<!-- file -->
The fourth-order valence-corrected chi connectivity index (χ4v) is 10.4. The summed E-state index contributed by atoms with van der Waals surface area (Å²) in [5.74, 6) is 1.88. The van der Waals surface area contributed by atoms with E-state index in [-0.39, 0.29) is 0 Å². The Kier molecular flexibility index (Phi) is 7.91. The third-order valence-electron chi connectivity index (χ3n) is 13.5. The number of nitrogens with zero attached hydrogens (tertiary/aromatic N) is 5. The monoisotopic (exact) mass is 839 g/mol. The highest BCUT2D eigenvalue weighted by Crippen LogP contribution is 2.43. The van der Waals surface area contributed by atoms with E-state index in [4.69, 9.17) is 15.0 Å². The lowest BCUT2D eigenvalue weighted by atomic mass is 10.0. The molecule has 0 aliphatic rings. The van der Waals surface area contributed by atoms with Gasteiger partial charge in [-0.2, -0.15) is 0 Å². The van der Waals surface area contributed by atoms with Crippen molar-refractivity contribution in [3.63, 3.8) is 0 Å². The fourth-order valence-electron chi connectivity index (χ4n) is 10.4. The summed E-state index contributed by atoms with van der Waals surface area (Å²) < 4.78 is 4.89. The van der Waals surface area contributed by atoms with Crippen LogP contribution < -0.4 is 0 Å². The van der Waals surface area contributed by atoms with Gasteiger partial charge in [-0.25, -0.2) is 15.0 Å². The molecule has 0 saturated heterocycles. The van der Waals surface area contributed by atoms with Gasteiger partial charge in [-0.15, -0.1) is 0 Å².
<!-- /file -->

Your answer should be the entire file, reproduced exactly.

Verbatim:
The fourth-order valence-corrected chi connectivity index (χ4v) is 10.4. The summed E-state index contributed by atoms with van der Waals surface area (Å²) in [5.74, 6) is 1.88. The van der Waals surface area contributed by atoms with E-state index in [-0.39, 0.29) is 0 Å². The Kier molecular flexibility index (Phi) is 7.91. The third-order valence-electron chi connectivity index (χ3n) is 13.5. The number of nitrogens with zero attached hydrogens (tertiary/aromatic N) is 5. The monoisotopic (exact) mass is 839 g/mol. The highest BCUT2D eigenvalue weighted by Crippen LogP contribution is 2.43. The van der Waals surface area contributed by atoms with E-state index in [4.69, 9.17) is 15.0 Å². The lowest BCUT2D eigenvalue weighted by atomic mass is 10.0. The molecule has 0 aliphatic rings. The van der Waals surface area contributed by atoms with Gasteiger partial charge in [-0.2, -0.15) is 0 Å². The van der Waals surface area contributed by atoms with Crippen molar-refractivity contribution in [3.63, 3.8) is 0 Å². The fourth-order valence-electron chi connectivity index (χ4n) is 10.4. The summed E-state index contributed by atoms with van der Waals surface area (Å²) < 4.78 is 4.89. The van der Waals surface area contributed by atoms with Crippen LogP contribution < -0.4 is 0 Å². The van der Waals surface area contributed by atoms with Gasteiger partial charge in [-0.25, -0.2) is 15.0 Å². The molecule has 0 saturated heterocycles. The van der Waals surface area contributed by atoms with Gasteiger partial charge in [-0.15, -0.1) is 0 Å².